Good afternoon, and thank you all for being here. Rising health care costs are threatening our economy.
While health reform was a start, it hasn't done enough to address costs. We need to do more and need to look at every option as we seek to provide quality care at a cost we can afford.
According to testimony provided to the Special Committee on Aging by the Organization for Economic Cooperation and Development (OECD) in 2009, the average price of pharmaceutical drugs in the U.S. was 30 percent higher than in the other 33 OECD countries, which include most of the world's developed countries. Another study found that the difference in price may actually be as high as 50 percent.
As I am sure we can all agree and understand, rising health care costs are hurting America's global competitiveness and are a drag on family wages as potential increases have been used to pay for the rising cost of health care and prescription drugs.
In 2010, the American people spent more than $300 billion on prescription drugs, and a third of that was paid for by Medicare and Medicaid. Left unchecked, these costs threaten our country, economy and every American family. That is not acceptable.
Today's hearing will focus on one aspect of health costs, prescription drugs, and provide an opportunity to talk about possible solutions. The Committee will also release an investigative report that indicates that drug companies charge American consumers more because we lack the negotiating power used by other countries.
We already have prescription drug programs in place which cut costs through negotiation, including the Veterans Administration and SeniorCare in Wisconsin, and we should look to emulate those examples. The 91,000 beneficiaries enrolled in SeniorCare cost the federal government a third of what it would cost for them to be enrolled in Medicare Part D. By negotiating prices, SeniorCare saved my constituents $80 million in 2010 alone. The VA demands a minimum discount of 24 percent on wholesale drug prices. If Medicare were able to save 24 percent, taxpayers could save more than $350 billion over the next 10 years.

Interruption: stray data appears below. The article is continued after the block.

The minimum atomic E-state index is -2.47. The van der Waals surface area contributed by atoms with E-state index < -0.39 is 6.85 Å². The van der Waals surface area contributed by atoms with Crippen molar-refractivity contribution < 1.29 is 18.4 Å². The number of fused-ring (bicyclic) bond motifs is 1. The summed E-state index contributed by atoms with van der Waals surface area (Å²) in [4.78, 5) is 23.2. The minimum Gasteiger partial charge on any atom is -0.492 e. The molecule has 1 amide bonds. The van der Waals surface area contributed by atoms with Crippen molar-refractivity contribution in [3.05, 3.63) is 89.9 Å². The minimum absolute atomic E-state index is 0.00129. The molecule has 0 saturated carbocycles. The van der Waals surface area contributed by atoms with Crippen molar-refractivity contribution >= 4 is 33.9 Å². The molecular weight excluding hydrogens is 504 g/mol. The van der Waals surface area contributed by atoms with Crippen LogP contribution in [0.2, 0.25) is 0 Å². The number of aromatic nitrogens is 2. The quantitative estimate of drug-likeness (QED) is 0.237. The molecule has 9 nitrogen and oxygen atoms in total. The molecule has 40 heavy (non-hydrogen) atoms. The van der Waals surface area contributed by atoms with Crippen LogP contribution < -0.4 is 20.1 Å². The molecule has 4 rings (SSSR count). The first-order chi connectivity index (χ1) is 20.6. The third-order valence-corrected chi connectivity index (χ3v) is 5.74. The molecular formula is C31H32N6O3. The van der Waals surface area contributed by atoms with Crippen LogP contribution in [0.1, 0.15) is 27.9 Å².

We also need to look at giving the government the ability to address sizable price differences between drugs that are similarly effective. The National Institute of Health (NIH) recently sponsored a lengthy comparative clinical trial between two highly effective drugs used to treat macular degeneration, a condition that often causes blindness among seniors. The trial found that both drugs work equally well in treating this condition, however one costs $2,000 a dose while the other costs $50. We'll hear
testimony about these two drugs, on which Medicare is spending more than $1 billion a year.
Today, we will be releasing a number of additional cost-savings policy options suggested by experts to significantly reduce prescription drug costs. Some of these options would save billions, while others would be more modest. These options include ways to increase transparency, expand discount programs, and reduce the financial incentives for doctors to prescribe the most expensive or unnecessary drugs. This morning, the Judiciary Committee passed one of these bipartisan proposals, which would limit delays in getting generics to consumers.
Several of our witnesses will discuss how these and other policies would result in lower costs without sacrificing access, choice or quality of care. I urge my colleagues to be open to considering all of these ideas, and I hope that together we can put additional solutions on the table.
Thank you all, once again, for your participation today. I would now like to turn to our Ranking Member, Senator Bob Corker.